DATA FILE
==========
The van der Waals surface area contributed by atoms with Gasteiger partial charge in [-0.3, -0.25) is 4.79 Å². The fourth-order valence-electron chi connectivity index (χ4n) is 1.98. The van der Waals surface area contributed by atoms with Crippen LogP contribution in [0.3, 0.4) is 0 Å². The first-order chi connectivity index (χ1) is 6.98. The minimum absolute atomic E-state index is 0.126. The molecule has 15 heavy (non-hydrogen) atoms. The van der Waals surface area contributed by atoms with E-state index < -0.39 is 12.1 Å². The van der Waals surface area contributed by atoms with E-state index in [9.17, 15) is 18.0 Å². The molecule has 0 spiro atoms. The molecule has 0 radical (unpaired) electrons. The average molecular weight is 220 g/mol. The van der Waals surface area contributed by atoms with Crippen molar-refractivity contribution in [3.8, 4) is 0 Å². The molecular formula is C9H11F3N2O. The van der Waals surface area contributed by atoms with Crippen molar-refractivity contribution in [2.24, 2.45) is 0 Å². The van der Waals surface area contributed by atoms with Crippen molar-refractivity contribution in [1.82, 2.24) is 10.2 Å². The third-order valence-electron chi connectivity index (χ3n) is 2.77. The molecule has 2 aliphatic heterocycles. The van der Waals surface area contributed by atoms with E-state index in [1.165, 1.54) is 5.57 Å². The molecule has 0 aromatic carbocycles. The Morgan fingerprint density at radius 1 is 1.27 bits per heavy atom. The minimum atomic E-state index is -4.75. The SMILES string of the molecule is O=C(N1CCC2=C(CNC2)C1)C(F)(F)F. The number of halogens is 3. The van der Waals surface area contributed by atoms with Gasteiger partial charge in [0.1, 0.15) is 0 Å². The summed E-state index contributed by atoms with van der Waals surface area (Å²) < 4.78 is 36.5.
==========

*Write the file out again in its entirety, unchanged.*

The van der Waals surface area contributed by atoms with Gasteiger partial charge in [-0.3, -0.25) is 4.79 Å². The fourth-order valence-electron chi connectivity index (χ4n) is 1.98. The van der Waals surface area contributed by atoms with Crippen LogP contribution in [0.3, 0.4) is 0 Å². The first-order chi connectivity index (χ1) is 6.98. The minimum absolute atomic E-state index is 0.126. The molecule has 15 heavy (non-hydrogen) atoms. The van der Waals surface area contributed by atoms with E-state index < -0.39 is 12.1 Å². The van der Waals surface area contributed by atoms with E-state index in [9.17, 15) is 18.0 Å². The molecule has 0 spiro atoms. The molecule has 0 radical (unpaired) electrons. The average molecular weight is 220 g/mol. The van der Waals surface area contributed by atoms with Crippen molar-refractivity contribution in [3.8, 4) is 0 Å². The molecular formula is C9H11F3N2O. The van der Waals surface area contributed by atoms with Crippen molar-refractivity contribution in [2.24, 2.45) is 0 Å². The van der Waals surface area contributed by atoms with Crippen molar-refractivity contribution in [1.82, 2.24) is 10.2 Å². The third-order valence-electron chi connectivity index (χ3n) is 2.77. The molecule has 2 aliphatic heterocycles. The van der Waals surface area contributed by atoms with E-state index in [1.165, 1.54) is 5.57 Å². The molecule has 0 aromatic carbocycles. The Morgan fingerprint density at radius 1 is 1.27 bits per heavy atom. The minimum atomic E-state index is -4.75. The SMILES string of the molecule is O=C(N1CCC2=C(CNC2)C1)C(F)(F)F. The number of halogens is 3. The van der Waals surface area contributed by atoms with Gasteiger partial charge in [0.1, 0.15) is 0 Å². The summed E-state index contributed by atoms with van der Waals surface area (Å²) < 4.78 is 36.5.